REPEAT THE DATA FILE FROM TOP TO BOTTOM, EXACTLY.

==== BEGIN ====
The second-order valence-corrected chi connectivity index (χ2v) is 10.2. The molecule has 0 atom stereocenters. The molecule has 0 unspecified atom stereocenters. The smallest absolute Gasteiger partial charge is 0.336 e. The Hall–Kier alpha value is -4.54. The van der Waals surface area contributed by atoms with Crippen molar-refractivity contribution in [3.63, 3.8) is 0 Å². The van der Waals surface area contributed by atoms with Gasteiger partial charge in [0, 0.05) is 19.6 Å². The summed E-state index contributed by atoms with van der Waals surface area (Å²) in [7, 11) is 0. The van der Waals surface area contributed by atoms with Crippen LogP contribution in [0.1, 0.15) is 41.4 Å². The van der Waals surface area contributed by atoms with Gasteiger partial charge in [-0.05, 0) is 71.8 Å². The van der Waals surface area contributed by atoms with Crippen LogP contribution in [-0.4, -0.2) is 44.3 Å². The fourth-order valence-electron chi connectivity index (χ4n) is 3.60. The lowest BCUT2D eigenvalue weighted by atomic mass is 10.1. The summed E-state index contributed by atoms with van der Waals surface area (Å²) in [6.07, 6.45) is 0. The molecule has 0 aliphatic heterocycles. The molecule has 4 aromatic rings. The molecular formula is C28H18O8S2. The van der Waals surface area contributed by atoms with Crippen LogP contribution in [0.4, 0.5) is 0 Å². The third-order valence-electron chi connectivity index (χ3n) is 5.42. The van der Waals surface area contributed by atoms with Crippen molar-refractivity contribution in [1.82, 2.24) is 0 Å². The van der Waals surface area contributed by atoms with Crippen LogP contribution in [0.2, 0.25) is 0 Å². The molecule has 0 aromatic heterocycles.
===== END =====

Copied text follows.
The second-order valence-corrected chi connectivity index (χ2v) is 10.2. The molecule has 0 atom stereocenters. The molecule has 0 unspecified atom stereocenters. The smallest absolute Gasteiger partial charge is 0.336 e. The Hall–Kier alpha value is -4.54. The van der Waals surface area contributed by atoms with Crippen molar-refractivity contribution in [3.63, 3.8) is 0 Å². The van der Waals surface area contributed by atoms with Gasteiger partial charge in [0, 0.05) is 19.6 Å². The summed E-state index contributed by atoms with van der Waals surface area (Å²) in [7, 11) is 0. The van der Waals surface area contributed by atoms with Crippen LogP contribution in [0.1, 0.15) is 41.4 Å². The van der Waals surface area contributed by atoms with Gasteiger partial charge in [-0.05, 0) is 71.8 Å². The van der Waals surface area contributed by atoms with Crippen LogP contribution in [-0.4, -0.2) is 44.3 Å². The fourth-order valence-electron chi connectivity index (χ4n) is 3.60. The lowest BCUT2D eigenvalue weighted by atomic mass is 10.1. The summed E-state index contributed by atoms with van der Waals surface area (Å²) in [6.07, 6.45) is 0. The molecule has 0 aliphatic heterocycles. The molecule has 4 aromatic rings. The molecular formula is C28H18O8S2. The van der Waals surface area contributed by atoms with Crippen LogP contribution in [0.4, 0.5) is 0 Å². The third-order valence-electron chi connectivity index (χ3n) is 5.42. The van der Waals surface area contributed by atoms with Crippen molar-refractivity contribution in [1.82, 2.24) is 0 Å². The van der Waals surface area contributed by atoms with Crippen LogP contribution in [0.2, 0.25) is 0 Å². The molecule has 0 aromatic heterocycles.